One of Prince's brightest moments this season against Texas. photo: Ronald Martinez, Getty Images Sport
Kevin Prince underwent arthroscopic surgery on his right knee today. Surgeons repaired a torn meniscus cartilage and also performed a microfracture procedure to assist in healing the cartilage. As a result of this extensive procedure, he will not play football again this season. Prince injured his knee in a win against Texas on Sept 25.
Prince has certainly had highs and lows as the Bruins QB during his UCLA career, but there can be no questioning his heart and dedication to the team. It is awful when injuries occur, but it is an ugly reality of the game. Unfortunately, it has been all too common an occurrence for Kevin thus far.
We wish Kevin a speedy and successful recovery, and will look forward to him returning to the field when he is ready in the spring.
For anyone interested, there is a good resource on meniscal injuries an the Steadman-Hawkins Clinic web page (yes, this will be on the test). Essentially, the meniscus is a thick cartilage layer on top of the tibial plateau within the knee joint. Healthy cartilage is important for joint stability, smooth range of motion, and the ability to tolerate compression by the joint. Because cartilage has relatively poor blood supply, it heals slowly when injured.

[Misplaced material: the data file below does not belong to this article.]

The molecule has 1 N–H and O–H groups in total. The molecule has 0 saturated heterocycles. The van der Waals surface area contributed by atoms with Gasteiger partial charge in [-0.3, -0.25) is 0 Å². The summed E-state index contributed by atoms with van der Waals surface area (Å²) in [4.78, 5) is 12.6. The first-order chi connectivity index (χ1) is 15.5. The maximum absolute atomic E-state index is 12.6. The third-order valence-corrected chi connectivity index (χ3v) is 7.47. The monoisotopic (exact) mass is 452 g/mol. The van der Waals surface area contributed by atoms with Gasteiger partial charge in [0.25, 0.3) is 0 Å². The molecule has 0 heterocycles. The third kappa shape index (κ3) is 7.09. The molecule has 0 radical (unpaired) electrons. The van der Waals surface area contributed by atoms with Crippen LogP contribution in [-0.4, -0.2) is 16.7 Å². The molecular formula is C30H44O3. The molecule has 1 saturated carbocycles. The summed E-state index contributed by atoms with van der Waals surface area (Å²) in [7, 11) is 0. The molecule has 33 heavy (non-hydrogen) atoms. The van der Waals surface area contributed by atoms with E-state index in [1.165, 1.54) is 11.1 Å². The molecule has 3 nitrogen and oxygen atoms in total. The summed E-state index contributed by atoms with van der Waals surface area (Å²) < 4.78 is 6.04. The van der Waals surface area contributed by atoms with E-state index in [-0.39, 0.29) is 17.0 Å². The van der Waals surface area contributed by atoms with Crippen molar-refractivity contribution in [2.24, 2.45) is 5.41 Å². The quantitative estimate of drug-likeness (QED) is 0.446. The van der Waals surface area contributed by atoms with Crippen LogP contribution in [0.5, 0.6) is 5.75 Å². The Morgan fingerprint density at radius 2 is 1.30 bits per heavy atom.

Microfracture surgery is a technique employed to improve healing in certain cartilage injuries. During surgery, multiple tiny fractures are created on the tibial surface, causing local bleeding. The blood and elements of bone marrow leaking from the fracture site bring various cell types and proteins to the area which promote healing and regeneration of the damaged cartilage.
Though the procedure is relatively simple, the patient is usually on crutches for 6 weeks after surgery, and must follow a fairly intensive physical therapy rehabilitation schedule. Athletes typically do not return to full activity for 4-6 months.